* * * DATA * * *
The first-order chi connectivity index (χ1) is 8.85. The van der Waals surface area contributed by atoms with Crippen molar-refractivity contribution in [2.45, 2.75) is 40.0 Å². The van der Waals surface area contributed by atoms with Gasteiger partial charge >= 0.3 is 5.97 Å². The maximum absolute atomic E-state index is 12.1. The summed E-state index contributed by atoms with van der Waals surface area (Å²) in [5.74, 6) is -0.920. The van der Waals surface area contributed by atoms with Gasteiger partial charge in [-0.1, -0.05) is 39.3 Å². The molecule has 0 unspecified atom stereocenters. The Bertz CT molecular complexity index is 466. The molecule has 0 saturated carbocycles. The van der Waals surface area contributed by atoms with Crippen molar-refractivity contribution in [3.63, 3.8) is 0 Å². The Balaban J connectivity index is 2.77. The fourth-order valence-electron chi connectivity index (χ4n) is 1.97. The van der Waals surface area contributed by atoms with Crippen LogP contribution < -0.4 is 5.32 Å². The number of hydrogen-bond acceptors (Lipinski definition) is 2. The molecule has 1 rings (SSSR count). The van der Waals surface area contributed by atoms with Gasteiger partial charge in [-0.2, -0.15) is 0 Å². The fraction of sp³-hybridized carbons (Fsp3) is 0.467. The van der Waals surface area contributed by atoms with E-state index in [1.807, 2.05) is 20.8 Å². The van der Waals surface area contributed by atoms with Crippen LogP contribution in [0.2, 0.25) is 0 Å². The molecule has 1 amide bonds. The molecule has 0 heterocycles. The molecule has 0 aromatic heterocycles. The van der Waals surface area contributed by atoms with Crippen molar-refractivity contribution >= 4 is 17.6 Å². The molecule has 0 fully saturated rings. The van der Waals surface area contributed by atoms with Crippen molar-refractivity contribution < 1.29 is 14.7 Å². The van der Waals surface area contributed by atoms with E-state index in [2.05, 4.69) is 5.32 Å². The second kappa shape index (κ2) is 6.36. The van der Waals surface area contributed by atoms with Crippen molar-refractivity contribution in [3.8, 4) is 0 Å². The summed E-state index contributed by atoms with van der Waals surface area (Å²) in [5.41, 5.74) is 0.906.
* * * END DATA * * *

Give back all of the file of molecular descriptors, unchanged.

The first-order chi connectivity index (χ1) is 8.85. The van der Waals surface area contributed by atoms with Crippen molar-refractivity contribution in [2.45, 2.75) is 40.0 Å². The van der Waals surface area contributed by atoms with Gasteiger partial charge >= 0.3 is 5.97 Å². The maximum absolute atomic E-state index is 12.1. The summed E-state index contributed by atoms with van der Waals surface area (Å²) in [5.74, 6) is -0.920. The van der Waals surface area contributed by atoms with Gasteiger partial charge in [-0.1, -0.05) is 39.3 Å². The molecule has 0 unspecified atom stereocenters. The Bertz CT molecular complexity index is 466. The molecule has 0 saturated carbocycles. The van der Waals surface area contributed by atoms with Crippen molar-refractivity contribution in [3.63, 3.8) is 0 Å². The Balaban J connectivity index is 2.77. The fourth-order valence-electron chi connectivity index (χ4n) is 1.97. The van der Waals surface area contributed by atoms with Crippen LogP contribution < -0.4 is 5.32 Å². The number of hydrogen-bond acceptors (Lipinski definition) is 2. The molecule has 1 rings (SSSR count). The van der Waals surface area contributed by atoms with Gasteiger partial charge in [-0.2, -0.15) is 0 Å². The fraction of sp³-hybridized carbons (Fsp3) is 0.467. The van der Waals surface area contributed by atoms with E-state index in [1.807, 2.05) is 20.8 Å². The van der Waals surface area contributed by atoms with Crippen LogP contribution in [0.2, 0.25) is 0 Å². The molecule has 1 amide bonds. The molecule has 0 heterocycles. The molecule has 0 aromatic heterocycles. The van der Waals surface area contributed by atoms with Crippen molar-refractivity contribution >= 4 is 17.6 Å². The molecule has 0 fully saturated rings. The van der Waals surface area contributed by atoms with Crippen molar-refractivity contribution < 1.29 is 14.7 Å². The van der Waals surface area contributed by atoms with E-state index in [2.05, 4.69) is 5.32 Å². The second kappa shape index (κ2) is 6.36. The van der Waals surface area contributed by atoms with Crippen molar-refractivity contribution in [3.8, 4) is 0 Å². The summed E-state index contributed by atoms with van der Waals surface area (Å²) in [5.41, 5.74) is 0.906.